In December, NASA announced they had found two exoplanets hiding in plain sight. The discovery was made by a neural network trained to sift through data collected from the agency’s Kepler spacecraft. Kepler was launched in 2009 specifically to search for exoplanets orbiting around distant stars. Astronomers detect exoplanets based on changes in the brightness of stars. If a star dims for a short period of time, it’s likely that a planet is passing in front of it.
More than half of the world’s forest wildlife could be extinct by the end of the century. Climate change could destroy many of the plants and animals that live inside the world’s most naturally rich places, according to a new study from the World Wildlife Fund. Rising temperatures and extreme weather are expected to have a devastating effect on nearly 80,000 species in 35 of the most biodiverse areas, including the Amazon, Madagascar, southwest Australia, Galapagos islands and the Caribbean.
Robert M. Lightfoot Jr., who’s served in the position since January 2017, sent out an agency-wide memo on Monday announcing his “bittersweet” decision. It’s unclear who will replace him. “The grit and determination you all demonstrate every day in achieving our missions of discovery and exploration are simply awe inspiring,” he wrote.
Since a photo cannot actually exist without the aid of social media, the term "Picture Perfect" is no longer culturally accurate and should be changed to "Instagram Perfect" or "I ignored my friends for two hours to edit this picture to perfection."
Muck Rack makes it simple to find people, tweets, or articles that mention any name, keyword, company, hashtag etc. We've compiled this guide to help you make the most of your search.
Selecting a term
Start searching tweets, articles from media outlets, articles mentioned in tweets, journalists'
names, titles and bios with some suggested searches:
Companies or Topics (e.g. iPhone, Microsoft)
Phrases (e.g. "cloud computing") — use quotes to keep the terms together
Twitter handles (e.g. @username) — returns those who have mentioned or replied to
Names (e.g. "David Pogue")
Hashtags (e.g. #sxsw, #london2012)
Bio details (e.g. vegan, Olympics, father)
Muck Rack's Advanced Search allows for many boolean operators.
Find results that mention multiple specified terms, use AND or
+. For example, ensure each result contains both Elon Musk and Mark Zuckerberg by
searching Musk AND Zuckerberg or Musk + Zuckerberg.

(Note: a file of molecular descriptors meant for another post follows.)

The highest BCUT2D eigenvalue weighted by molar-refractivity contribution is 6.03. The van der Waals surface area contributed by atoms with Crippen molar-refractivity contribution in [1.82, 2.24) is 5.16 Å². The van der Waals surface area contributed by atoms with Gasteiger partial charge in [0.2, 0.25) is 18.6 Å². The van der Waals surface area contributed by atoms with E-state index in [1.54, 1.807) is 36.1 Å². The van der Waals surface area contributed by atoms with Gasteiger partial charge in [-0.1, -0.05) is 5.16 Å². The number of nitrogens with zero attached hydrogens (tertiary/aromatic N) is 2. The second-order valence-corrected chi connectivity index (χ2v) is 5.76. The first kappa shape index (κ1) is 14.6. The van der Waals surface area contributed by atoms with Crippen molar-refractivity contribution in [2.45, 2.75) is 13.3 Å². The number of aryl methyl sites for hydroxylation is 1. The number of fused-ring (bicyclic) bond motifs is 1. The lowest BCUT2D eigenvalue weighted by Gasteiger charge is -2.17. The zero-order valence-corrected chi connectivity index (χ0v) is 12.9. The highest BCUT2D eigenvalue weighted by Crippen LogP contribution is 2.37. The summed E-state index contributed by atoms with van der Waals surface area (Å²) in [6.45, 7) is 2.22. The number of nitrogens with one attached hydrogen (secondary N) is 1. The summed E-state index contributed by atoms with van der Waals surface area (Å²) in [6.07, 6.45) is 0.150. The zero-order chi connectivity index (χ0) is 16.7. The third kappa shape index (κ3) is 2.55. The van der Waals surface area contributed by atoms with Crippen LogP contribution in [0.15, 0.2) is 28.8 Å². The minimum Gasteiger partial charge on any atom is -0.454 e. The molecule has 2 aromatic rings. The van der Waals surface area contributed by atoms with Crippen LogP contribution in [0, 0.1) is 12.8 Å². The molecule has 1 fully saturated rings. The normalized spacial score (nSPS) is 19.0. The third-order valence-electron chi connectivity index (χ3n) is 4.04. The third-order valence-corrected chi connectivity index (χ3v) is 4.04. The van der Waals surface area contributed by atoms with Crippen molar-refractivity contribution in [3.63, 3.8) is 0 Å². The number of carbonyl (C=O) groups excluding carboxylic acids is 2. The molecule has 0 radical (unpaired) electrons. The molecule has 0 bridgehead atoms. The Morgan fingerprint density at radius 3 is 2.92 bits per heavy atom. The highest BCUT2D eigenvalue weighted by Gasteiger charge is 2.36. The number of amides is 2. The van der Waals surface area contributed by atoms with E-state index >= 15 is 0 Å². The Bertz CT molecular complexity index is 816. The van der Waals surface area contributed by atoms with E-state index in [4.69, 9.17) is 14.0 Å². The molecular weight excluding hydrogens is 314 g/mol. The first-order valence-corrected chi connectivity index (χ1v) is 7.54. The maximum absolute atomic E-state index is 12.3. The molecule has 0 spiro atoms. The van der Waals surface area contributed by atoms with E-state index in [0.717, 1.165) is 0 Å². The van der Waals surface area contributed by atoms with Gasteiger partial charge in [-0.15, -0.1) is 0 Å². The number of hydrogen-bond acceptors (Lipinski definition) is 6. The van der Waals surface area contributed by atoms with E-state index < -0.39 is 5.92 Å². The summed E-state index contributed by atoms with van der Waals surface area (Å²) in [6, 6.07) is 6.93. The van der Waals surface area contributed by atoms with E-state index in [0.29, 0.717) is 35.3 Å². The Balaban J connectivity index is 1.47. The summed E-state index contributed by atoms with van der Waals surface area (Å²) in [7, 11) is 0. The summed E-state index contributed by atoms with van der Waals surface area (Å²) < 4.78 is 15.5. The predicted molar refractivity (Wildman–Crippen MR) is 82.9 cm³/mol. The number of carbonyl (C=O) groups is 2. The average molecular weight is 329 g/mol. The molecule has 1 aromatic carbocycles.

Use the operators OR or , to broaden your search when you'd like either of
multiple terms to appear in results. (This is the default behavior of our search when no operators
are used). For example, results will contain either cake or cookie by searching cake OR cookie or cake,cookie
Use NOT or - to subtract results from your search. For
example, searching Disney will yield results about the Walt Disney Company as well as Walt Disney
World Resort. To exclude mentions of Disney World, search for Disney -World or Disney
When using one of these operators with a phrase, enclose it in quotation marks. For example, you can
find results about smartphones excluding Apple's iPhone 4S by searching smartphone -"iPhone
Exact case matching or punctuation
If you're searching for a brand name or keyword that relies on specific punctuation marks or capitalization, you can
find results that match your exact query by adding matchcase: before the keyword you're searching for, like matchcase:E*TRADE .
Use parentheses to separate multiple
boolean phrases. For example, to find journalists talking about having fun in Disney World or
Disneyland, search for ("disney world" OR disneyland) AND fun.
An asterisk can be used to search for any variation of a root word truncated by the asterisk. For example, searching for admin* will return results for administrator, administration, administer, administered, etc.
A near operator is an AND operator where you can control the distance between the words. You can vary the distance the near operation uses by adding a forward slash and number (between 0-99) such as strawberries NEAR/10 "whipped cream", which means the strawberries must exist within 10 words of "whipped cream".